FrightFest 2011: ‘Rabies’ review


In Latin, the word rabies translates literally as ‘madness’; something the pretty girls and boys visiting this deserted woodland could never have imagined. Aharon Keshales’ Rabies (Kalevet, 2010) violently breaks all the conventions of the slasher genre whilst simultaneously executing all the most successful scare techniques from every critically-revered horror film of the last century. A brother and sister have headed to a secluded nature reserve to escape those opposed to their unconventional relationship. When the sister falls into a trap, the brother sets out to find help, leading him directly to four young teens.

What materialises after this unfortunate accident is a bizarre series of suspense filled events that create a genuine fear of the unknown rather than a sense of impending doom derived from a generic malevolent villain. Rabies positively revels in misdirection. Opening like torture porn with a young pretty girl trapped within a metal cage, suddenly the rug is pulled from under our feet and we find ourselves thrust into the middle of a physiologically tense thriller. The less than helpful appearance of police does little but add more fuel to the contagious fire of unmitigated madness which appears to be in the air.

So fast does the pendulum of horror swing from style to style that we never have time to acclimatise ourselves, resulting in a heart pounding level of confusion and fear which subtly edges towards a degree of perverse excitement which should surely be illegal. Indeed, this assured mixture of well executed genre conventions with some unique scare techniques (that are so perfectly timed you could set your watch by them) all culminates in a film which never gives you a moment to catch your breath and is all the more enjoyable for it.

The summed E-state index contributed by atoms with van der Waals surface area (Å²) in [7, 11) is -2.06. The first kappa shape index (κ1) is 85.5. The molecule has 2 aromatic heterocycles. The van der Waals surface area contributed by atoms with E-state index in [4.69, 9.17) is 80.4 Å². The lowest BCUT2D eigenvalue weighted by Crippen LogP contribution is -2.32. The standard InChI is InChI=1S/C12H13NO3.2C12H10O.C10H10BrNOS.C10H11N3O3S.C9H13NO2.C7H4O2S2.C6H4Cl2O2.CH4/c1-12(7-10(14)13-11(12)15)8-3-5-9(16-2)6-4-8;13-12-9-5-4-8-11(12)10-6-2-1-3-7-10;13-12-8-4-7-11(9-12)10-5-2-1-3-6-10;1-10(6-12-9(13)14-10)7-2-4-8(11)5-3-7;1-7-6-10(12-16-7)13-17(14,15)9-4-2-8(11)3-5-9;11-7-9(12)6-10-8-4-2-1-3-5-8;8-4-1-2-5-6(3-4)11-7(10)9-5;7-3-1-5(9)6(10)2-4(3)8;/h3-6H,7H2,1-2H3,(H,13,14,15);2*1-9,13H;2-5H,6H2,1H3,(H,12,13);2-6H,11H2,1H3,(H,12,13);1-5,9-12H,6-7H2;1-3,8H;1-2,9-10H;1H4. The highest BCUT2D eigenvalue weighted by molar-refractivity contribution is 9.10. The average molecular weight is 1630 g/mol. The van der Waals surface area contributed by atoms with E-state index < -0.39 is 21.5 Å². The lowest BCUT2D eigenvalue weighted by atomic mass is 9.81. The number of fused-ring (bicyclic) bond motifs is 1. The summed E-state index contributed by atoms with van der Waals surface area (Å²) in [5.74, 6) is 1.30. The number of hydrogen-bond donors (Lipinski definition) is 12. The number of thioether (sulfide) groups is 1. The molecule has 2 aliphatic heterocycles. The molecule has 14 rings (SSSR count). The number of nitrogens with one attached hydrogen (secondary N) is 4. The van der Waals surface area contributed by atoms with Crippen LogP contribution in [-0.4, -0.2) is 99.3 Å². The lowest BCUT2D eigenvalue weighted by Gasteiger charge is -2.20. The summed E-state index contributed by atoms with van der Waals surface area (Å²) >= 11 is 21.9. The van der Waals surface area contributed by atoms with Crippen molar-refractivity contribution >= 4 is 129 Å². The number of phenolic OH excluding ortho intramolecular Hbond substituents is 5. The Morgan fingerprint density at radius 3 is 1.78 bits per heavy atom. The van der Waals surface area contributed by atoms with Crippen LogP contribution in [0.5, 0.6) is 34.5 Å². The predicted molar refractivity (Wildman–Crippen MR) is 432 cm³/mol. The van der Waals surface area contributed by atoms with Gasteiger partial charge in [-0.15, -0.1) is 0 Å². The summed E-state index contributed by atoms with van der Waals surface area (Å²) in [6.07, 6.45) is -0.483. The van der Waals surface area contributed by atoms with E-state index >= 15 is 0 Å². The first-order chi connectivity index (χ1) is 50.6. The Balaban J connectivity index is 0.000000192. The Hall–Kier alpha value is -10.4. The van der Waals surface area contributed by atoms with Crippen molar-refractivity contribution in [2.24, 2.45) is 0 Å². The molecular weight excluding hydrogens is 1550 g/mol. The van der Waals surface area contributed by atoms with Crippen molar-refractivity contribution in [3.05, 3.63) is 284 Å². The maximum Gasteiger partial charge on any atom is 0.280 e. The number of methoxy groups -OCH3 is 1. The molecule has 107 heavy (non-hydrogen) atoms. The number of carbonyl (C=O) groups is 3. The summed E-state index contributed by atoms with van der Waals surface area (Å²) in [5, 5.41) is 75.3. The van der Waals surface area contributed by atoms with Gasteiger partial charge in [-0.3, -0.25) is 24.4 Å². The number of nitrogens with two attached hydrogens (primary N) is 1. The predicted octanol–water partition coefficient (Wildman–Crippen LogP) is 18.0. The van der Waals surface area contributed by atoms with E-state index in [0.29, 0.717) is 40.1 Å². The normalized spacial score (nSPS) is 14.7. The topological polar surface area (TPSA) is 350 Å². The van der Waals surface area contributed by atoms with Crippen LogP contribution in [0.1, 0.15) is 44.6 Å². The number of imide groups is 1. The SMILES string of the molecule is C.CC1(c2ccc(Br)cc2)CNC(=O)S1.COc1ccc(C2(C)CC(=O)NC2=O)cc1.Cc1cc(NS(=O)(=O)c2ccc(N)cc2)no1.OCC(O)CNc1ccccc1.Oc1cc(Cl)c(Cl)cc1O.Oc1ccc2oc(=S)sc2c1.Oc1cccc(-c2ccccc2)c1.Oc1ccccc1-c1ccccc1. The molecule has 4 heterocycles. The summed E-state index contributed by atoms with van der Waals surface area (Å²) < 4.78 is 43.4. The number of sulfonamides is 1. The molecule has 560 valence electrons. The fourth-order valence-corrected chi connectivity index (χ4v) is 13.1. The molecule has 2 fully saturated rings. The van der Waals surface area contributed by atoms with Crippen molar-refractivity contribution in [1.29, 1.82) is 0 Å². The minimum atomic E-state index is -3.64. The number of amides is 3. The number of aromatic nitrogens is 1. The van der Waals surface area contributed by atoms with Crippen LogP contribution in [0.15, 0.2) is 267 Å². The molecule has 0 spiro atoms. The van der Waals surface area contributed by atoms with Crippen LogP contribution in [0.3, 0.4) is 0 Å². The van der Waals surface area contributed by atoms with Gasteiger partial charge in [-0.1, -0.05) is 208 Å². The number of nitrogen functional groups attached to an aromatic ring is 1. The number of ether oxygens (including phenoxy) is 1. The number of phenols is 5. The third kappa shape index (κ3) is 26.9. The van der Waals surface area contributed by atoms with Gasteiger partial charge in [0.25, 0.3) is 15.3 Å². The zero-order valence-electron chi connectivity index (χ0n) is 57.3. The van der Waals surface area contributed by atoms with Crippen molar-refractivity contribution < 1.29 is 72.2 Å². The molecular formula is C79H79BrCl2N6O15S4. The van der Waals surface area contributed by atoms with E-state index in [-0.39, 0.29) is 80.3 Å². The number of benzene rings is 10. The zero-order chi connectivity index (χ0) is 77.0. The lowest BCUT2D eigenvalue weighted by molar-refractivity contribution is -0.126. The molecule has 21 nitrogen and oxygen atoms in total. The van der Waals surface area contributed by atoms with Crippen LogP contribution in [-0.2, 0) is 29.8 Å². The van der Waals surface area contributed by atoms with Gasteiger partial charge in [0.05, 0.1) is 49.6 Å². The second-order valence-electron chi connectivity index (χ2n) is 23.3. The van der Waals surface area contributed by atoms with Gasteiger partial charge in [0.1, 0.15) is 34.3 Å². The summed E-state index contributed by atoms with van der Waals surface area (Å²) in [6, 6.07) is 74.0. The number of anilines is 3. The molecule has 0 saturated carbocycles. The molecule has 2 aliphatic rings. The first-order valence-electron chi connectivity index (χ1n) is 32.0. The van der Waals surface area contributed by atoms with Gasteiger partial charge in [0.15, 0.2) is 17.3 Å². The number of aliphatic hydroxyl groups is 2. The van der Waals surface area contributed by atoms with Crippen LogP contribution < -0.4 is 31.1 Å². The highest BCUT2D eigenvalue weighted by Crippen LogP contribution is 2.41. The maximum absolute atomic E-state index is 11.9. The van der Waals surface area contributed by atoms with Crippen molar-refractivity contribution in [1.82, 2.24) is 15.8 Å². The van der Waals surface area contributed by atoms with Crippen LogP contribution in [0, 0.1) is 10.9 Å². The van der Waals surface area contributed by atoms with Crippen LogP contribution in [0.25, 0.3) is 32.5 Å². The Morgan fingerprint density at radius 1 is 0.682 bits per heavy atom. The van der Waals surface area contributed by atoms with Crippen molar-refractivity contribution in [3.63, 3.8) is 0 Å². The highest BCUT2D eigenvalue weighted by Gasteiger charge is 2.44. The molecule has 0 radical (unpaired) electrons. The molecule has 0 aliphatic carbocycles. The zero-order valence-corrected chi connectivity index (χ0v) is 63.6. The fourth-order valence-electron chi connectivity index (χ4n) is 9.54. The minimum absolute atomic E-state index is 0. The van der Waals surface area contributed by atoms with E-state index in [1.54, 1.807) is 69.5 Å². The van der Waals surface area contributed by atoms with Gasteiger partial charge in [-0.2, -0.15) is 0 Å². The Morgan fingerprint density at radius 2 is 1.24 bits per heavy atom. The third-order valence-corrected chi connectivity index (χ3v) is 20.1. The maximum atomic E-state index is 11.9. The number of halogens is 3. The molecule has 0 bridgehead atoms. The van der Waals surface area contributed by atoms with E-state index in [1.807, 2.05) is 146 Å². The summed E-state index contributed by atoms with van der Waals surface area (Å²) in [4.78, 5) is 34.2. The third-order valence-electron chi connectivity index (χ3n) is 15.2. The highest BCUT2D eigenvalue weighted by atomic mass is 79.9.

The special effects and gore are in perfect balance with the humour and horror which drive the plot forward. There’s nothing over the top or outlandish about the way the film plays out, yet the rush of adrenaline caused by the film’s frenzied pace never subsides. Rabies’ use of unconventional bright colours and subtle twists of comedy helps prevent the uncomfortably framed close ups and audacious use of gratuitous violence from feeling too claustrophobic. The film transfers you into a bizarrely comatose state of being, completely transfixed and unable to turn away, despite the natural desire to do so the moment you realise that mallet isn’t going to be used for the purpose it was intended for.

Rabies’ lack of any discernible plot and absence of a conceivable explanation as to why all those who enter this seemingly pleasant woodland end up committing the most unequivocal acts of utter madness never distracts from the overall enjoyment of what has to be one of the most strangely unapologetic pieces of ultra violence since A Clockwork Orange (1971). This nihilistic, gutsy film’s combination of rich ideas and a cultivated ability to deliver all the scares you desire from a good piece of suspenseful gore is an unconventionally infectious product of a thriving Israeli film industry.

Patrick Gamble